An anecdote from my life will illustrate this. My wife and I were in Sienna, Italy many years ago and visited a Catholic church built in the 14th and 15th century. Massive, ornate, awe-inspiring building exterior. I was a bit overwhelmed but enjoyed taking pictures of all the sculptured icons, symbols, creatures, angels, and saints. When we joined the crowds of folks entering, the beautiful floor seemed welded to my feet immediately. I almost felt like I was violating an immense painting filled with its symbols and religious stories – themselves needing translation rich with historic and religious meaning. It had lessons to be observed. It celebrated life but warned of our potential for sin, decay and injustice. While not a part of my tradition or knowledge of religious history, and the Empire it sprung from, I stood transfixed observing the huge mosaic circle I was confronting. As I looked and contemplated, I noticed that many of the painted tile represented not just what I knew about Catholicism but incorporated Pagan icons representing the Pagan belief system. Walking away and to this day, I continue to ponder the lessons of what I saw there and recalled from my studies and experience with Latin American Mayan, Aztec and Inca cultures. The dominant or conquering culture embraced some of the beliefs and “language” (pictoral or sculptural) of the assimilated or conquered culture. A challenge to the “conquerors” was to translate the “spoken language” (and otherwise written) to make the conquered’s language meaningful so it would connect and further absorb the defeated. This visual representation of the blending of the old with the new in the Church, is a gesture to inclusion, interdependence, and valuing. Rest assured that old beliefs continued to be practiced because they “worked” for people – old and new alike.
Leap to today where English is the main and preferred cross-cultural language. Some fear that Chinese (mandarin or Cantonese) will share the linguistic stage with the US and England in the next hundred years or so. Others regret that their “native” language is fading and may disappear as have many tribal languages. This is cause for concern because it is a “language border” which some want to close and may fight to protect. It is also cause for celebration because, frankly, human survival requires that language, whether one or a few major ones, help us to cooperate more and more given the urgency of many global problems.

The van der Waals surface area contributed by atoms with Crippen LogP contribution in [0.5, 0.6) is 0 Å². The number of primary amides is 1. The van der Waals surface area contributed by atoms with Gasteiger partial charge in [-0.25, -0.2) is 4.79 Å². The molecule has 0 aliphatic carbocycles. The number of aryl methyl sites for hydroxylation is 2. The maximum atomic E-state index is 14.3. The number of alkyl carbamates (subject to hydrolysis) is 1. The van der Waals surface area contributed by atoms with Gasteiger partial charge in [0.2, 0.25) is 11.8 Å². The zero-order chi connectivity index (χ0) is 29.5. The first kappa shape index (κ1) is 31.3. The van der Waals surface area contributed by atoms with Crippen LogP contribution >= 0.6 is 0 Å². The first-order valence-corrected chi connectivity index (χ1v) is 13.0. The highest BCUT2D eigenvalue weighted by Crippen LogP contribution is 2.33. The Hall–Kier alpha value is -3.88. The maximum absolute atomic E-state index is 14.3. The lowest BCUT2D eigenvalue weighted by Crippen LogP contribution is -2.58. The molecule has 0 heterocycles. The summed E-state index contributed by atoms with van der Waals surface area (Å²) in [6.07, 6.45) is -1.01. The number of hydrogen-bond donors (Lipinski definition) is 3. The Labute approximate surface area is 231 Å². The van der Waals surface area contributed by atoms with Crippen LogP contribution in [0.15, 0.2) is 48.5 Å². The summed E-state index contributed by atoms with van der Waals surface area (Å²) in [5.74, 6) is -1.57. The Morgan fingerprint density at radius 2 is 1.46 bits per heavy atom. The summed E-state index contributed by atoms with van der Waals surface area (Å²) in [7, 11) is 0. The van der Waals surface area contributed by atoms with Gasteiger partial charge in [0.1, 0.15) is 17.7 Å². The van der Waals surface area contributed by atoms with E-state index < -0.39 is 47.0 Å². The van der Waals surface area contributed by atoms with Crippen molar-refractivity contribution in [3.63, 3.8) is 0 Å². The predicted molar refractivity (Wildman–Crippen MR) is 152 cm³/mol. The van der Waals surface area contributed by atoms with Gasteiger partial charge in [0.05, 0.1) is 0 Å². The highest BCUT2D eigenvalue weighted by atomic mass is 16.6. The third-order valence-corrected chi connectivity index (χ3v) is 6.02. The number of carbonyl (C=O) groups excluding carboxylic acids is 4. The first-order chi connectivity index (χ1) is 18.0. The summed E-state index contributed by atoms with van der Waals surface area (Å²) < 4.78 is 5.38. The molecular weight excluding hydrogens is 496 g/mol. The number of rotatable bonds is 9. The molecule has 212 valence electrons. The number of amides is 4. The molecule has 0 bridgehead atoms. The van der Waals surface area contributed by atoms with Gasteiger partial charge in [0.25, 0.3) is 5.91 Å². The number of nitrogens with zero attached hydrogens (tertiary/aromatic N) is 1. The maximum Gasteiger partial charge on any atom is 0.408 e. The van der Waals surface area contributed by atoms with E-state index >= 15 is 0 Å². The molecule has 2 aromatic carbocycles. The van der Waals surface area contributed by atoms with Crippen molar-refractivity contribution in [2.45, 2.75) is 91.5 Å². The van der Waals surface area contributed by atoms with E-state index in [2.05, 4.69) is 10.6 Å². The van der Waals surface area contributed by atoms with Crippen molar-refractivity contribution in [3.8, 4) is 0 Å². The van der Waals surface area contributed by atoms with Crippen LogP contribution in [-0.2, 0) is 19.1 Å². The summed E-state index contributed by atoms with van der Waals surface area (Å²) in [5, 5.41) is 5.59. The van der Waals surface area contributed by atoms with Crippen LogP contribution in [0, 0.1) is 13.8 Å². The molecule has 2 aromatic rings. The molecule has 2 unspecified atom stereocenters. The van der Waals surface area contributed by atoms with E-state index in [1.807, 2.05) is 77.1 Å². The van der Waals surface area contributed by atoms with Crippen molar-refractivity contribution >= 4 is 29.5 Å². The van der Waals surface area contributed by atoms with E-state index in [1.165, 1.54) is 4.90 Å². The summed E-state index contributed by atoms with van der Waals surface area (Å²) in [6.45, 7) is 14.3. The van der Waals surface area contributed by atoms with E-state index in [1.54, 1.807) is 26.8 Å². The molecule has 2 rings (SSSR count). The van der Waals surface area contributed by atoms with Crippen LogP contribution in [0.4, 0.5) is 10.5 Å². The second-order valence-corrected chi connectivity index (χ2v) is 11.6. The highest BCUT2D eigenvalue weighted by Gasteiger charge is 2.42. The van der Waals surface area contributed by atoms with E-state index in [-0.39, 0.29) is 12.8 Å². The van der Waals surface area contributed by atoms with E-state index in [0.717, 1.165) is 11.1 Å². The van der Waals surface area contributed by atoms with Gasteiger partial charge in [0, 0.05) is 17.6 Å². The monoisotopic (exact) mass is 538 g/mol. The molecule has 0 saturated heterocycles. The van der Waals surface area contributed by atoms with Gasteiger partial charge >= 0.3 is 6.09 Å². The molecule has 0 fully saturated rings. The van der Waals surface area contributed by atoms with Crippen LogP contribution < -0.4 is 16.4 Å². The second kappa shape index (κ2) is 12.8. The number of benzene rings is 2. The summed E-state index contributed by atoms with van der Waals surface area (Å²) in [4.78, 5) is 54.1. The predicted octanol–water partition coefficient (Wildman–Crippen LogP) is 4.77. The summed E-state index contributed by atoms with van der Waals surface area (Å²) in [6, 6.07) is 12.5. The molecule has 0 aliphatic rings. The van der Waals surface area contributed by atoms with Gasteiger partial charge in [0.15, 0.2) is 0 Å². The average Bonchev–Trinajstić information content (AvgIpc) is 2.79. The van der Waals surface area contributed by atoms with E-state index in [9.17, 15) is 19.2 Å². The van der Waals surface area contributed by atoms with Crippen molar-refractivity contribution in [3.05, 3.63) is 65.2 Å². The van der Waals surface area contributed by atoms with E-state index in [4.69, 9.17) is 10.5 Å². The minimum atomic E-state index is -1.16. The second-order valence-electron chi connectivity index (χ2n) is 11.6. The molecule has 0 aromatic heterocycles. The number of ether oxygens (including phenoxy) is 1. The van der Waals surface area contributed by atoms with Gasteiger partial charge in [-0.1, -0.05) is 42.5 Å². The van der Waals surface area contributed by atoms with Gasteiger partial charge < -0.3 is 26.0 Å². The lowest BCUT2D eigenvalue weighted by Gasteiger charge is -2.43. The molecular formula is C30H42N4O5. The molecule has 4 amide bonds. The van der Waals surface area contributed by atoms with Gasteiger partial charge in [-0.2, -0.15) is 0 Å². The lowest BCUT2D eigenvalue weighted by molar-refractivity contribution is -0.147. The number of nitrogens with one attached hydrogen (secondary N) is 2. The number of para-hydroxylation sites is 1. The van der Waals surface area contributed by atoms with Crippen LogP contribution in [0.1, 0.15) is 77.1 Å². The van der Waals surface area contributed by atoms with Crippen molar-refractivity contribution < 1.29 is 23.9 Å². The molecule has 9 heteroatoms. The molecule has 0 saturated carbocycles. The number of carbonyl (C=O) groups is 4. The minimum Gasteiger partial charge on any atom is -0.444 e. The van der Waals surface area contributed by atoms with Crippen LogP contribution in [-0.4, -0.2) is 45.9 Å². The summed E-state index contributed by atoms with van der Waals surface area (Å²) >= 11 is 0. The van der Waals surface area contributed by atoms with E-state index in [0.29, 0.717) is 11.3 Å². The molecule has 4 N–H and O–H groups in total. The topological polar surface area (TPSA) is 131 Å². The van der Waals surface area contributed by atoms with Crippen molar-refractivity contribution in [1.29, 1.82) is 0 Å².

As a metaphor, the “language border” speaks to other borders we build to separate our “collective consciousness” and separate my tribes CC from yours. But there is an invisible border we each may not be aware of, individually or collectively, which is also different from tribe to tribe and is cross-culturally unique. For the West, Freud and followers elaborated on the notion of the unconscious. Some of what they identified and studied was, as far as I know, limited to the Western tribe of humans. In Freud’s scheme, the unconscious could be unearthed and revealed into the awareness of each person with varying degrees of effort and treatment. So too with Jungian theory but through different approaches to revelation and registering in our awareness.
So how does this unconscious dimension of our human experience connect with the collective consciousness? To answer that, I first want to explain the unconscious more fully and, perhaps, bring it up-to-date from “Freudian” times.
I have become fascinated in the last 15 years with the revelations of neuroscience and cognitive psychology. Part of my growing fascination came from a struggle I had with the polarity implied by “rationality and irrationality”. I could make those distinctions when I sorted my own thinking and behavior. I could assume I understood their difference when I observed the words and behaviors of others. But I was often troubled by the feeling that there was something missing from a fuller appreciation of what I observed and experienced. Similarly, “logical”, “reasonable”, “facts” versus “opinions”, “truth and untruth” were words that kind of hung in the shadow of my overall discomfort with humans as “rational” actors.